- It’s best to avoid pointed-toe shoes altogether. If you must, find shoes that slope to a point beyond the end of your toes. Shoes with a wider toe box are best because pointed shoes can squeeze the entire front of your foot together leading to nerve pain, bunions, overlapping toes, and toenail bruises. Shoes should not pinch the sides or tops of your toes.
Fashion trends in footwear have a big impact on our shoe choices. Dr. Sandoe thinks some summer shoe styles are better than others:
Flip flops should be worn sparingly. People who wear them to protect their feet on the beach or in the shower room are better off than going barefoot. When worn for an entire day’s activities, flip flops provide very little protection or arch support and can aggravate plantar fasciitis and cause arch pain.
“Wear flip flops for a specific purpose, then switch to better-structured sandals,” Dr. Sandoe said. “Higher quality slip-on sandals that resemble flip flops are a good alternative.” The thick sole raises the foot above debris on the ground, provides some shock absorption, and is often designed with good arch support. “There are even some brands of sandals that have room for a custom orthotic,” a shoe insert that supports, cushions and/or corrects abnormal motion of the foot, she said.
Barefoot shoes that resemble a “glove” for your feet have been promoted in the media as a return to nature over today’s high tech running and walking shoes. Dr. Sandoe said these shoes offer very little support for your heel or arch and no shock absorption. “The ‘fingers’ also separate the toes and this interferes with a person’s natural walking movement,” she said.
Ballet flats with little support also have a limited role. Many of the cute, inexpensive brands provide little to no shock absorption or arch support. Dr. Sandoe recommends looking for well-designed flats structured with arch support and cushion. “Wear new shoes around the house and break them in instead of wearing them all day right away,” she said.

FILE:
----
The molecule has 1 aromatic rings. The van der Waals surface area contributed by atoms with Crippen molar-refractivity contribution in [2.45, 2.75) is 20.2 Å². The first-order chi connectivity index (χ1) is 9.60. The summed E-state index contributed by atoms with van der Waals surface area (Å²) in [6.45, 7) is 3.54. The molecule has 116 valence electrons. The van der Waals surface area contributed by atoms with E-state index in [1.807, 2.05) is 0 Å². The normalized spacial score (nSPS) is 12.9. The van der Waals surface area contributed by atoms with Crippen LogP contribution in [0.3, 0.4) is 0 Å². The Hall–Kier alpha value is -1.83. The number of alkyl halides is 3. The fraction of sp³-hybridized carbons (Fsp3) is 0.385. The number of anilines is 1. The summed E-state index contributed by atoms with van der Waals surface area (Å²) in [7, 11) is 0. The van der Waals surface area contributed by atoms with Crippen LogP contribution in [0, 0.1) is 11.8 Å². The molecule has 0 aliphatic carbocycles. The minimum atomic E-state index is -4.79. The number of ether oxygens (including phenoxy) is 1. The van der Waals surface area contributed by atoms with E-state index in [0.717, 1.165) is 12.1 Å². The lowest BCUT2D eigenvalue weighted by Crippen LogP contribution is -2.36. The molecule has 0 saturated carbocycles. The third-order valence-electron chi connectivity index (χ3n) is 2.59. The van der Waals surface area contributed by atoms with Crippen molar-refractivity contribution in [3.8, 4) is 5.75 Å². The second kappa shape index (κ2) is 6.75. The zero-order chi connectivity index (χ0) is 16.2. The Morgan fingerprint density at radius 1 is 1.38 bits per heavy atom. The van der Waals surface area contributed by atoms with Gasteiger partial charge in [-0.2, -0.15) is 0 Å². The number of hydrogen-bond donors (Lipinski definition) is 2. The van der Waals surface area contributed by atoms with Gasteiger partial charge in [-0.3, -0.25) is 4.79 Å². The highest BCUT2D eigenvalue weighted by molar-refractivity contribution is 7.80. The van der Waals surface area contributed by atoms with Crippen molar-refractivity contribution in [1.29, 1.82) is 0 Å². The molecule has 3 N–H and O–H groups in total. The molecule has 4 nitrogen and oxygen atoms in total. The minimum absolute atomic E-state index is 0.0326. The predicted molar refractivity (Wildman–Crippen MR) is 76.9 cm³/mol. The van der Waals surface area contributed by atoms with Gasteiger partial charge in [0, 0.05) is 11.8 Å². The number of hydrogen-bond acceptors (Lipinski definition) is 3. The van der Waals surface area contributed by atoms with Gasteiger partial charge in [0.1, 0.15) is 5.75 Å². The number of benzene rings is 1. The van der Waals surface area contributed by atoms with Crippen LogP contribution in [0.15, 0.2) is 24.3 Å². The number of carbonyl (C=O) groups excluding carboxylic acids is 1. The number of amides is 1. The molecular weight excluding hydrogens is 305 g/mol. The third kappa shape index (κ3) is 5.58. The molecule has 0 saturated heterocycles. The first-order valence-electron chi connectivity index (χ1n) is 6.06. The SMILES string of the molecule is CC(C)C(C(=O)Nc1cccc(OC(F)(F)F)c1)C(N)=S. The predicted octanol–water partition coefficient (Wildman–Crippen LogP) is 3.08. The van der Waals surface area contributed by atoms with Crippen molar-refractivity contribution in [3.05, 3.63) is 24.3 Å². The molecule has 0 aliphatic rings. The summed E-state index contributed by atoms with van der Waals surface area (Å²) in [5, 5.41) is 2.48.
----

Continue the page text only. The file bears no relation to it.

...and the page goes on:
“My advice is to get out there and exercise and look your best. But if you put on shoes that are not comfortable for a full day, wear them for a couple of hours and then switch to well-structured and supportive shoes,” Dr. Sandoe said. “All good things in moderation.”
For more than 100 years, ThedaCare™ has been committed to finding a better way to deliver serious and complex healthcare to patients throughout Northeast Wisconsin. The organization serves over 200,000 patients annually and employs more than 7,000 healthcare professionals throughout the region. ThedaCare has seven hospitals located in Appleton, Neenah, Berlin, Waupaca, Shawano, New London and Wild Rose as well as 34 clinics in 14 counties. ThedaCare is the first in Wisconsin to be a Mayo Clinic Care Network Member, giving specialists the ability to consult with Mayo Clinic experts on a patient’s care. ThedaCare is a non-profit healthcare organization with a level II trauma center, comprehensive cancer treatment, stroke and cardiac programs as well as a foundation dedicated to community service. For more information, visit www.thedacare.org or follow ThedaCare on Facebook and Twitter.